Great frauds in history: OPM Leasing Services
Childhood friends Mordecai Weissman and Myron Goodman siphoned off huge amounts of money from their company to spend on mansions, a private jet and a chauffeured limousine.
Childhood friends Mordecai Weissman and Myron Goodman founded O.P.M. Leasing Services in 1970 above a sweet shop in New York. O.P.M – whose initials officially stood for Other People’s Machines, but seems to have been a cynical play on Other People’s Money – borrowed to buy mainframe computers from IBM, which it leased to large companies. By offering substantially lower rates than its competitors and by allowing companies to return the equipment if it became obsolete, O.P.M. quickly took a large share of the market. By 1978 it was one of the five largest leasing companies in the United States, employing 250 people over 11 offices.
What was the scam?
O.P.M. lost money from the start because of low rental fees and poor management, and quickly became insolvent. However, the duo persuaded banks to keep lending them money by pledging the same machines as collateral for multiple loans. They also inflated the value of the computers the firm owned and exaggerated the amount of money they were getting from each lease. As well as using the infusion of cash to pay O.P.M.’s expenses, Weissman and Goodman siphoned off large amounts of money from their company for their own personal spending on mansions, a private jet and a chauffeured limousine.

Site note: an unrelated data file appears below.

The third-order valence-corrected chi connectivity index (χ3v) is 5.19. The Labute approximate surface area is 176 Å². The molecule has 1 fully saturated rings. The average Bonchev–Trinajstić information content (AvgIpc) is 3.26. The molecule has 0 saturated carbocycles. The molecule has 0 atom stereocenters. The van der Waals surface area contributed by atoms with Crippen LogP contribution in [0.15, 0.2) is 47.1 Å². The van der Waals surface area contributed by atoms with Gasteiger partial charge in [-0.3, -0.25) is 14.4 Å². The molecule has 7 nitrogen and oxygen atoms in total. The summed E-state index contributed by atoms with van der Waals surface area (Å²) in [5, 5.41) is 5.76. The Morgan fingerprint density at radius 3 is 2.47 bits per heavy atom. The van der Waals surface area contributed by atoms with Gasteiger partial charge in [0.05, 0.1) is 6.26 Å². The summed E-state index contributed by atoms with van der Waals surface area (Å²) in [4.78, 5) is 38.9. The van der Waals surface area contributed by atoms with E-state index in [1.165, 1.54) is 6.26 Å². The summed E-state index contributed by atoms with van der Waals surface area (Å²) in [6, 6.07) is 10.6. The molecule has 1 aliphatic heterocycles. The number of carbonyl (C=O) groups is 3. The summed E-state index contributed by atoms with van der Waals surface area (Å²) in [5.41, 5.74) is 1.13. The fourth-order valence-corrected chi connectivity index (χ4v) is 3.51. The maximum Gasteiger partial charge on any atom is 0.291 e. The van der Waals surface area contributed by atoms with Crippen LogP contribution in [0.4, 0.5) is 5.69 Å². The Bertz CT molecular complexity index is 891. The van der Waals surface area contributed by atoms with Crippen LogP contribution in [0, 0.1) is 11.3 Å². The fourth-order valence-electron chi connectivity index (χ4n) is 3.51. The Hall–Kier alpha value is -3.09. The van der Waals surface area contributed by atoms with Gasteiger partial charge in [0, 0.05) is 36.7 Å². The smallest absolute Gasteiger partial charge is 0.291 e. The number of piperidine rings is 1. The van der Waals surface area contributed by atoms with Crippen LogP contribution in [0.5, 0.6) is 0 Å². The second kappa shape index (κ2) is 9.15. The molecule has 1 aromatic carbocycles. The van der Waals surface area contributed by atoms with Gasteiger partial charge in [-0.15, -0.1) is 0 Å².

What happened next?
In 1977, IBM announced a new generation of computers, prompting customers to take advantage of the clause allowing them to cancel their leases if their equipment became obsolete. With business imploding, Weissman and Goodman decided to borrow even more money, altering and forging contracts with defence contractor Rockwell to give the impression that business was still booming. However, after the resignation of O.P.M.’s law firm in late 1980, the fraud became impossible to hide. By early 1981 it declared bankruptcy. Weissman and Goodman eventually received long jail sentences.
Lessons for investors
Overall, O.P.M. fraudulently borrowed $200m (equivalent to $621m in 2019) from banks. It was only able to repay less than a third of that amount. The banks were heavily criticised for not bothering to check either the leases or the ownership of the underlying machines properly. Instead, they relied on the blue-chip reputation of the firms with whom O.P.M. was supposedly doing profitable business. This is a reminder that you can’t take anything on trust. The fact that the fraud was rapidly exposed by the arrival of improved computer systems also shows how new technology can rapidly upend a firm’s business model.